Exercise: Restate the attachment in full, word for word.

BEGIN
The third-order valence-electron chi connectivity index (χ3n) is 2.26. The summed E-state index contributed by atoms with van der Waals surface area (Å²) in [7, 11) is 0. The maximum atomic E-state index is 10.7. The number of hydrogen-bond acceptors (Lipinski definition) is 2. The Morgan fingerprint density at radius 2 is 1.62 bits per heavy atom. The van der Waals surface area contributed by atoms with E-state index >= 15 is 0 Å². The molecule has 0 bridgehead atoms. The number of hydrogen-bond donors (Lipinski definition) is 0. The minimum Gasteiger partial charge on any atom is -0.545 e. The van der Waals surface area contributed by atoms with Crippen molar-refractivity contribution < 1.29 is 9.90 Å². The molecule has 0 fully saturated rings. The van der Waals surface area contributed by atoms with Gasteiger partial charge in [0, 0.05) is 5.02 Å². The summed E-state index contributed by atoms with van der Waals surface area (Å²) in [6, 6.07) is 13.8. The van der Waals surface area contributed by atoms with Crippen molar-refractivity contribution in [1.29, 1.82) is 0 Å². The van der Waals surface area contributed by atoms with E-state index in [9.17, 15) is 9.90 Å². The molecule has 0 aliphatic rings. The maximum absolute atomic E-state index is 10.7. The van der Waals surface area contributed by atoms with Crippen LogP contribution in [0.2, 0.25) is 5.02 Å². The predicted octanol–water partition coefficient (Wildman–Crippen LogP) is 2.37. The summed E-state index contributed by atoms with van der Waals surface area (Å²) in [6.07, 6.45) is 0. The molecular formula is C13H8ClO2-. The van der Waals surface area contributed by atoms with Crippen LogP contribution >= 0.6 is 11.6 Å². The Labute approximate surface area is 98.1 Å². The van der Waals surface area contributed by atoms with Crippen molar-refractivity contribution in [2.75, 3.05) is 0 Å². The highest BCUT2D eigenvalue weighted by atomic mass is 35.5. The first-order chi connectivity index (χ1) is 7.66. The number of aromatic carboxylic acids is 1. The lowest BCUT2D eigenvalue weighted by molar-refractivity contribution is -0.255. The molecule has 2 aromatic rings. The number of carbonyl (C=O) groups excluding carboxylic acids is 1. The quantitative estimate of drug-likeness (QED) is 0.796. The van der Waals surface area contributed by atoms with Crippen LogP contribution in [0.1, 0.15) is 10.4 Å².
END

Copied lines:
The third-order valence-electron chi connectivity index (χ3n) is 2.26. The summed E-state index contributed by atoms with van der Waals surface area (Å²) in [7, 11) is 0. The maximum atomic E-state index is 10.7. The number of hydrogen-bond acceptors (Lipinski definition) is 2. The Morgan fingerprint density at radius 2 is 1.62 bits per heavy atom. The van der Waals surface area contributed by atoms with E-state index >= 15 is 0 Å². The molecule has 0 bridgehead atoms. The number of hydrogen-bond donors (Lipinski definition) is 0. The minimum Gasteiger partial charge on any atom is -0.545 e. The van der Waals surface area contributed by atoms with Crippen molar-refractivity contribution < 1.29 is 9.90 Å². The molecule has 0 fully saturated rings. The van der Waals surface area contributed by atoms with Gasteiger partial charge in [0, 0.05) is 5.02 Å². The summed E-state index contributed by atoms with van der Waals surface area (Å²) in [6, 6.07) is 13.8. The van der Waals surface area contributed by atoms with Crippen molar-refractivity contribution in [1.29, 1.82) is 0 Å². The van der Waals surface area contributed by atoms with E-state index in [9.17, 15) is 9.90 Å². The molecule has 0 aliphatic rings. The maximum absolute atomic E-state index is 10.7. The van der Waals surface area contributed by atoms with Crippen LogP contribution in [0.2, 0.25) is 5.02 Å². The predicted octanol–water partition coefficient (Wildman–Crippen LogP) is 2.37. The summed E-state index contributed by atoms with van der Waals surface area (Å²) in [6.07, 6.45) is 0. The molecular formula is C13H8ClO2-. The van der Waals surface area contributed by atoms with Crippen LogP contribution >= 0.6 is 11.6 Å². The Labute approximate surface area is 98.1 Å². The van der Waals surface area contributed by atoms with Crippen molar-refractivity contribution in [2.75, 3.05) is 0 Å². The highest BCUT2D eigenvalue weighted by atomic mass is 35.5. The first-order chi connectivity index (χ1) is 7.66. The number of aromatic carboxylic acids is 1. The lowest BCUT2D eigenvalue weighted by molar-refractivity contribution is -0.255. The molecule has 2 aromatic rings. The number of carbonyl (C=O) groups excluding carboxylic acids is 1. The quantitative estimate of drug-likeness (QED) is 0.796. The van der Waals surface area contributed by atoms with Crippen LogP contribution in [0.1, 0.15) is 10.4 Å².